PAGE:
How to understand jQuery

12 February 2013

The purpose of this article it to make it easier for me and the reader to understand at a higher level how jQuery works and to understand the principles on which it works. In order to do that, there are some concepts that I need to understand.

The DOM

Wikipedia defines the DOM as a "cross-platform and language-independent convention for representing and interacting with objects in HTML, XHTML and XML documents." In plain speak, the DOM makes it possible through its API to programmatically work with HTML documents. Thus, you can select elements by using XPath or CSS selectors, and manipulate them and their attributes.

Unfortunately, the DOM API available in JavaScript isn't that great, so this is where jQuery comes in. With jQuery you can easily select an element by using a language mostly based on CSS selectors:

$("ul#phrases");

... change its class:

$("ul#phrases").attr("class", "visited");

... or add a new element to it:

$("ul#phrases").append("<li>It's raining cats and dogs.</li>");

Events

Since a web page provides a user interface, it needs to represent and handle the actions taken by the user and it does that through the use of events. Examples of events are when a user presses the Return key or clicks on the mouse's left button or hovers over a button and many others. These events are usually connected to an element in the DOM (a button, a paragraph, a div) and have an action attached to them that is performed when the event is triggered.

Again, using jQuery is easy to add an action (or a handler, using specific terminology) to an event. For example, this shows an alert window when a button is pressed:

$("#alert-button").click(function(event) {
    event.preventDefault();
    alert("You've pressed the Alert button!');
});

There is one important thing to mention about events, namely that they're handled asynchronously. This means that, when an event is triggered, the browser doesn't wait for it to finish before handling other events. Instead, it handles all events in parallel. This introduces two concepts implemented by jQuery as well: callbacks and deferreds.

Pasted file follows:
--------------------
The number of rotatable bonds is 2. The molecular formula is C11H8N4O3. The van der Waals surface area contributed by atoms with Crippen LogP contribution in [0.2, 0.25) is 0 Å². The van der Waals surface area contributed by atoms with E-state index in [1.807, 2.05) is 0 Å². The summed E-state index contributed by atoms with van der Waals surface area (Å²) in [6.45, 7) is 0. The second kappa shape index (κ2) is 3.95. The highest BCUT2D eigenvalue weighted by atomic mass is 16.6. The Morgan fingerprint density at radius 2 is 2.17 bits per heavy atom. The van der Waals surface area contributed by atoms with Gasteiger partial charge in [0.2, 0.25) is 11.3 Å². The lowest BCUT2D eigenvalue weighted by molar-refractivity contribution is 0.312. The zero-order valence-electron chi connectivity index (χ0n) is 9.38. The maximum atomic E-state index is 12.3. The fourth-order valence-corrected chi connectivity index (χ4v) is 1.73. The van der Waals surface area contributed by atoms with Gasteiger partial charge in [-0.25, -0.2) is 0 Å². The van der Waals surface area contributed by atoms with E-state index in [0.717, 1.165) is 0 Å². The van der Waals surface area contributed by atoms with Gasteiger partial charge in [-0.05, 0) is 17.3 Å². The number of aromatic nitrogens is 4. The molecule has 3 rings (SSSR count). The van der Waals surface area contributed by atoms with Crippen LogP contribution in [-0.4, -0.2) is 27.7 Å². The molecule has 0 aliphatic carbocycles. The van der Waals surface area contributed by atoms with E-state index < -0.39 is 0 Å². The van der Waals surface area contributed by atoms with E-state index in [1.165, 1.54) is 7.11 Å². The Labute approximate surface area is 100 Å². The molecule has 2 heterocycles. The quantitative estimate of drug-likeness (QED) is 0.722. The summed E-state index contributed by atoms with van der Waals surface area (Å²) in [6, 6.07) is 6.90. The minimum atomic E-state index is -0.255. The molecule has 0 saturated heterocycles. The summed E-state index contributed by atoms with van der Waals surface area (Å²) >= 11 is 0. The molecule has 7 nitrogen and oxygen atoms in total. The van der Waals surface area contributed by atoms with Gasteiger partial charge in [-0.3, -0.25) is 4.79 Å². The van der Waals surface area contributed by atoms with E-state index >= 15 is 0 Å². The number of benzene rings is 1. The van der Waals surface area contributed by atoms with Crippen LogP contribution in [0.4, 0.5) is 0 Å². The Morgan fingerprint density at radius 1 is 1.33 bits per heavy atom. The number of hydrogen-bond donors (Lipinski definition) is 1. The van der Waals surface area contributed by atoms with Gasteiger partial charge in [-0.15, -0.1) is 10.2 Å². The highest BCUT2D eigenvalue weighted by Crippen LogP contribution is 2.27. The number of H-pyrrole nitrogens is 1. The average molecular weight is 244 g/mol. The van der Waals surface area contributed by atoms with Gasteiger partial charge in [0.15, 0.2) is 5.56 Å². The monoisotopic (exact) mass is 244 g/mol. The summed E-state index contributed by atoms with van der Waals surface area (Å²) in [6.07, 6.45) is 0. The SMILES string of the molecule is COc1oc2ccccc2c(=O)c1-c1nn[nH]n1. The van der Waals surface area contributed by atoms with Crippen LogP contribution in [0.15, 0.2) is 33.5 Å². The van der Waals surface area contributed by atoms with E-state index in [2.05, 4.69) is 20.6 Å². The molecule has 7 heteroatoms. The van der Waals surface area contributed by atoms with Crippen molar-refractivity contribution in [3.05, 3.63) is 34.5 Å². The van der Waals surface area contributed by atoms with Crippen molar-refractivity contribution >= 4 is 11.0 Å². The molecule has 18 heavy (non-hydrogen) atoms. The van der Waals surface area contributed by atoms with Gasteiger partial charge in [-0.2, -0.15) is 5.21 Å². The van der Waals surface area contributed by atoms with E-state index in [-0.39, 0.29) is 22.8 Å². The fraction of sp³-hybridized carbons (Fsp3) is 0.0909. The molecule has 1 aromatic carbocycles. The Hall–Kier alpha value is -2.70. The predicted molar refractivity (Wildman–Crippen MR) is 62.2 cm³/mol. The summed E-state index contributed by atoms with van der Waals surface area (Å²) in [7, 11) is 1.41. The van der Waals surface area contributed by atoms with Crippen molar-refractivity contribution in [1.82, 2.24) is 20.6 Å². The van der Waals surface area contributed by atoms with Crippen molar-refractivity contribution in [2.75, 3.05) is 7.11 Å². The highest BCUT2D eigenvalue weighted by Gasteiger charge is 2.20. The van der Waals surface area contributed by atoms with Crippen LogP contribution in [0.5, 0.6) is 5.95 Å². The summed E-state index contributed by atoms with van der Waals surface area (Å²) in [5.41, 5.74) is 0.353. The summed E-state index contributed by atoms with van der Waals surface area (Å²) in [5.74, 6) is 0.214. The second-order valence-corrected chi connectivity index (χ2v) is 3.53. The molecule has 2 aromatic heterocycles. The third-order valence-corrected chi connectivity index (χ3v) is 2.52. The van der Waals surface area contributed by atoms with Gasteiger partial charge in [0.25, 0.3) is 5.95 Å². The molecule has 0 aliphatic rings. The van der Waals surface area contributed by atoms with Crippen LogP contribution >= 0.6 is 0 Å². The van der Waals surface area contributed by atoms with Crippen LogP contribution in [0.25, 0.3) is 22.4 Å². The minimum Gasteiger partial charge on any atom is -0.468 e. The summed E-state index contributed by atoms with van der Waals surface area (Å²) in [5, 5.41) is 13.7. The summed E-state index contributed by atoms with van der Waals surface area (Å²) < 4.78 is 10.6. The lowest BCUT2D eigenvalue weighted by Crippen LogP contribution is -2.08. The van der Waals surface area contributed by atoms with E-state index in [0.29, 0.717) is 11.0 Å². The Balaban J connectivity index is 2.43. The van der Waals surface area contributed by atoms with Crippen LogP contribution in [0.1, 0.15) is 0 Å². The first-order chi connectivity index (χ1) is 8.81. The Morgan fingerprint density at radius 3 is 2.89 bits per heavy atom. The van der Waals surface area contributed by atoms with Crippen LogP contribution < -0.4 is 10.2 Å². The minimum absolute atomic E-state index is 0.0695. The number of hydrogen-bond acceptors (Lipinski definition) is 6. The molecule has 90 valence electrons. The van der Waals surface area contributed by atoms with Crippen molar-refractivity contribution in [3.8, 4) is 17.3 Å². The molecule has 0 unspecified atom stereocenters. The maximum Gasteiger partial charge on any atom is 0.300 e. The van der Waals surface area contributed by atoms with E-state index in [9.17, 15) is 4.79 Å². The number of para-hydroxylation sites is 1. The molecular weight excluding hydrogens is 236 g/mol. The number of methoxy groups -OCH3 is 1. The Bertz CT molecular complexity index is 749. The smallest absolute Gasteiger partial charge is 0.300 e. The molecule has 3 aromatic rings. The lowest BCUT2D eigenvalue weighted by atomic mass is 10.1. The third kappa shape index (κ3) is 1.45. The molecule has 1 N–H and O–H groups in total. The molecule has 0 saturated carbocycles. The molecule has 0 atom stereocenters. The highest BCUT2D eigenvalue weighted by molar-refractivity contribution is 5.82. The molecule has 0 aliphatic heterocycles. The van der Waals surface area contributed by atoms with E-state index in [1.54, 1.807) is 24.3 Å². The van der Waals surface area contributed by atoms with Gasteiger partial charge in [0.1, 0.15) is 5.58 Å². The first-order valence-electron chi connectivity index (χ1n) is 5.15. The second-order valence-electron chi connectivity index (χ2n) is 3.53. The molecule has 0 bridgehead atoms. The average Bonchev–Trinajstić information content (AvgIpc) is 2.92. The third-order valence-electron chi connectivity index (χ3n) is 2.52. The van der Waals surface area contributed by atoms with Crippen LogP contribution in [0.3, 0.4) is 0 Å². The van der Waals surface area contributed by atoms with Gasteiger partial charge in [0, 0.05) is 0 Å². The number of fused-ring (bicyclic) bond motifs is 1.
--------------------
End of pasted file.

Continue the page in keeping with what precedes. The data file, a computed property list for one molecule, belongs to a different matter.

A callback is the action performed when the event is triggered. In our example above, the callback is the function that calls the alert() function. A deferred is an object that represents the state of an action and it is useful, because you can attach different handlers to the different outcomes of the action. The best example uses jQuery's AJAX functionality:

var deferred = $.get('/phrases');
// attaching a handler if the request succeeds
deferred.done(function() { alert('Request succeeded.'); });
// and one if the request fails
deferred.fail(function() { alert('Request failed.'); });

AJAX

jQuery also makes it easy to work with AJAX and it does this, just like with all the other functionality, in a cross-platform way. I already provided an example above just with GET requests but POST requests are just as simple.

Basically, all the functionality that jQuery provides is related to these 3 concepts. It may not sound much, but it's actually a lot and what's even more important is that all major browsers are supported.

Constructive feedback is highly appreciated.

This entry was tagged as technology

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